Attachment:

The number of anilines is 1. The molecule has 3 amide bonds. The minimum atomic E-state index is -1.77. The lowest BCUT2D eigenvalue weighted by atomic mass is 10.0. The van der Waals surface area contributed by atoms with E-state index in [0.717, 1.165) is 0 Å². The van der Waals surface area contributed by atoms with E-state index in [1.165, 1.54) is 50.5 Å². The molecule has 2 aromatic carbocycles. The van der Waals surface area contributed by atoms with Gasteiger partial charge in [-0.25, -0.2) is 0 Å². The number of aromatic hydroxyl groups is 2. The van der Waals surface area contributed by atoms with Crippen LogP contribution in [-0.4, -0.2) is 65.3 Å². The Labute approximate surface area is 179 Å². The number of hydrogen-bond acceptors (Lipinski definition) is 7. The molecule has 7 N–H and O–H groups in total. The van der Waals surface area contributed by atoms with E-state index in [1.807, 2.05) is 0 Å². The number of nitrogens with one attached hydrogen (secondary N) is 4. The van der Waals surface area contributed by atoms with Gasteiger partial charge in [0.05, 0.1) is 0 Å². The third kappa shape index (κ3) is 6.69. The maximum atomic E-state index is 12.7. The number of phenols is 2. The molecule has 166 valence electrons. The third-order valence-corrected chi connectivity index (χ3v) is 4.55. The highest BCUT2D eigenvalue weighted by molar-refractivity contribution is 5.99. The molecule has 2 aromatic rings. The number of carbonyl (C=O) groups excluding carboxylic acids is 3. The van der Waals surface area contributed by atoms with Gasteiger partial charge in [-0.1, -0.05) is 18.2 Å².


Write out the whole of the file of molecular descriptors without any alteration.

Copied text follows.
The number of anilines is 1. The molecule has 3 amide bonds. The minimum atomic E-state index is -1.77. The lowest BCUT2D eigenvalue weighted by atomic mass is 10.0. The van der Waals surface area contributed by atoms with E-state index in [0.717, 1.165) is 0 Å². The van der Waals surface area contributed by atoms with E-state index in [1.165, 1.54) is 50.5 Å². The molecule has 2 aromatic carbocycles. The van der Waals surface area contributed by atoms with Gasteiger partial charge in [-0.25, -0.2) is 0 Å². The number of aromatic hydroxyl groups is 2. The van der Waals surface area contributed by atoms with Crippen LogP contribution in [-0.4, -0.2) is 65.3 Å². The Labute approximate surface area is 179 Å². The number of hydrogen-bond acceptors (Lipinski definition) is 7. The molecule has 7 N–H and O–H groups in total. The van der Waals surface area contributed by atoms with E-state index in [1.807, 2.05) is 0 Å². The number of nitrogens with one attached hydrogen (secondary N) is 4. The van der Waals surface area contributed by atoms with Gasteiger partial charge in [0.05, 0.1) is 0 Å². The third kappa shape index (κ3) is 6.69. The maximum atomic E-state index is 12.7. The number of phenols is 2. The molecule has 166 valence electrons. The third-order valence-corrected chi connectivity index (χ3v) is 4.55. The highest BCUT2D eigenvalue weighted by molar-refractivity contribution is 5.99. The molecule has 2 aromatic rings. The number of carbonyl (C=O) groups excluding carboxylic acids is 3. The van der Waals surface area contributed by atoms with Gasteiger partial charge in [-0.1, -0.05) is 18.2 Å².